That's kind of amazing, since Leonardo DiCaprio was supposed to do the part before. Who knew that all these young actors were walking around Hollywood with their big . . .

Well, that's kind of how it happened. You know, Mark came to me and said, "I've got an inch on Leo." I said, "Really?" And he showed it to me. And then I hired him.

And the main story arc is that character's rise to stardom, followed by his Judy Garland-like meltdown. Though it has a happy ending. Still, people find the movie disturbing.

It has a version of a happy ending. If people find it disturbing, that's okay. Certainly that world is not the happiest place, though there are exceptions.

I understand that Leonardo DiCaprio dropped out of the Mark Wahlberg role at the last minute.

We were still a month or two away from filming. And Leo was never 100 percent committed to the movie. He dropped out to do Titanic.

An apples-and-oranges choice.

Or a dollars-and-cents choice.

That would be another way of looking at it. Anyway, you had a strong ensemble cast backing you up.

Yeah. A lot of the smaller parts were written for friends of mine—John C. Reilly, and also Phil Hoffman, who plays Scotty, and I didn't know Julianne Moore, but I had written that part thinking of her. And obviously the part for Philip Baker Hall, who is the star of my first movie. And also Bob Ridgeley, who plays Burt Reynolds's backer, the Colonel.

Right. That is a little disturbing, what happens to the Colonel.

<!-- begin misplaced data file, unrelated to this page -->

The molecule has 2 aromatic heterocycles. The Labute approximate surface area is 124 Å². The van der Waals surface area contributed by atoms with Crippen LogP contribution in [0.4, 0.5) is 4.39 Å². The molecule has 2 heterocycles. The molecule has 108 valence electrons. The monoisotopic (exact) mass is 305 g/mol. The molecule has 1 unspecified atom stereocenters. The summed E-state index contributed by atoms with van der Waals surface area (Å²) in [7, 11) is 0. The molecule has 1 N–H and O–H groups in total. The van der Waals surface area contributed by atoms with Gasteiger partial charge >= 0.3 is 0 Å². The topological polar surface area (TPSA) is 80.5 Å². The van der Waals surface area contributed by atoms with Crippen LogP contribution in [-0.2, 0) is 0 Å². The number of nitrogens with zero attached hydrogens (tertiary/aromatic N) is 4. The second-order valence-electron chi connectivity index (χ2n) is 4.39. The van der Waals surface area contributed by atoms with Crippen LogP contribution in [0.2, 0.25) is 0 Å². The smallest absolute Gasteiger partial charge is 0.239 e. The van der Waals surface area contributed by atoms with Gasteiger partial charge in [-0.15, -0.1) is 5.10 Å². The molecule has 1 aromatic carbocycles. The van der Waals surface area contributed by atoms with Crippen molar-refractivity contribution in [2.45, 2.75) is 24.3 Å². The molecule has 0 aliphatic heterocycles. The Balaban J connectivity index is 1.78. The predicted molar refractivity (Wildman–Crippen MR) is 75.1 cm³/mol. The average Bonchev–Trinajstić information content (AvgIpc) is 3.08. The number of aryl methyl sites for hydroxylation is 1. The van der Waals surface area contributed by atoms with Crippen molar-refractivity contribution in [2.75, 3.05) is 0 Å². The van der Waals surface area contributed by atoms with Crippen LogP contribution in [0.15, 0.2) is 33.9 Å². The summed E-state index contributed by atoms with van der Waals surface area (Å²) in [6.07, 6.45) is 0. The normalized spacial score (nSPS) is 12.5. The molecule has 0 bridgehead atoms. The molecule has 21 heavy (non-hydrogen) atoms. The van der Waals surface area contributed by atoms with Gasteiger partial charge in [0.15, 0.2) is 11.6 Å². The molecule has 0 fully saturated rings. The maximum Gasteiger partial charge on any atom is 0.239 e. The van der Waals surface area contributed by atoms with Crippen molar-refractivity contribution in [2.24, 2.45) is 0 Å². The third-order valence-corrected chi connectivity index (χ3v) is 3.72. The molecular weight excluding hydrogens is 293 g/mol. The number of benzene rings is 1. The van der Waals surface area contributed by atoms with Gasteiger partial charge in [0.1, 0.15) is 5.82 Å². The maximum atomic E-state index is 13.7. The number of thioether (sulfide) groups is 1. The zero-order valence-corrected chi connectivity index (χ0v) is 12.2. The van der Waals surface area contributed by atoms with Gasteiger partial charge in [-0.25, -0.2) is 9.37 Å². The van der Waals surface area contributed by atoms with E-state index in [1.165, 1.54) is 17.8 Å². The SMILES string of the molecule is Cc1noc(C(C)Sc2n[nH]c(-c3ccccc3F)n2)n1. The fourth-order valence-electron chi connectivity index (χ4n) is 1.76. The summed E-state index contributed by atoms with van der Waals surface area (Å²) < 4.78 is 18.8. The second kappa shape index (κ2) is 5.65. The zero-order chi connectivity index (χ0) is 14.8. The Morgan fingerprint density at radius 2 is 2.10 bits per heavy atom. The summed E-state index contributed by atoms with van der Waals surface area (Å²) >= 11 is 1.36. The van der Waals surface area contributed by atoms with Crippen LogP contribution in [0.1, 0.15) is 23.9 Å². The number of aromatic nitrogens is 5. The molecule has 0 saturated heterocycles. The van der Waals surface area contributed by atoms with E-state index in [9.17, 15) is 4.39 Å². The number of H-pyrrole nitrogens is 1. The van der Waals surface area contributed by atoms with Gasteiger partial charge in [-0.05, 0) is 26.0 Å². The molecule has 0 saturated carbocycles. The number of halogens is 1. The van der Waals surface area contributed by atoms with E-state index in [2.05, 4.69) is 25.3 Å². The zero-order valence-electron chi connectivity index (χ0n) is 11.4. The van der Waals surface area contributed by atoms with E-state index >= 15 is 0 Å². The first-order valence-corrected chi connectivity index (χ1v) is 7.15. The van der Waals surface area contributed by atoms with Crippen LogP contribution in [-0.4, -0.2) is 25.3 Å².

Yeah. Is it? Yeah. Yeah, I agree.

That's very expansive of you, considering that he ends up weeping, helpless, beaten, and bleeding from the mouth.

And I think it's something to think about that the financier of the movies ends up weeping and bloody.

I also understand that Burt Reynolds fired his agent over this movie, he disliked it so much. Was there any indication that this was an agent-firing experience for him?

Um . . . how do I . . . ? Well, no.

Are you happy with his performance?

I'm thrilled with his performance—I think he's fucking great in the movie. I think he's really wonderful in the role, and . . .

And he was happy as the day is long when he was on the set?

I . . . think so.

What are some of the TV movies you worked on before you hit the big time?

My favorite TV movie that I worked on was called Sworn to Vengeance, with Robert Conrad.

What was it about?

I think somebody was sworn to vengeance. I also worked on a game show called The Quiz Kids Challenge, which was three incredibly bright children—

You're making this up, aren't you?

No, I swear to God! It was on for about a month at, like, two in the morning. Listen to this, it was a game show called Quiz Kids Challenge and . . .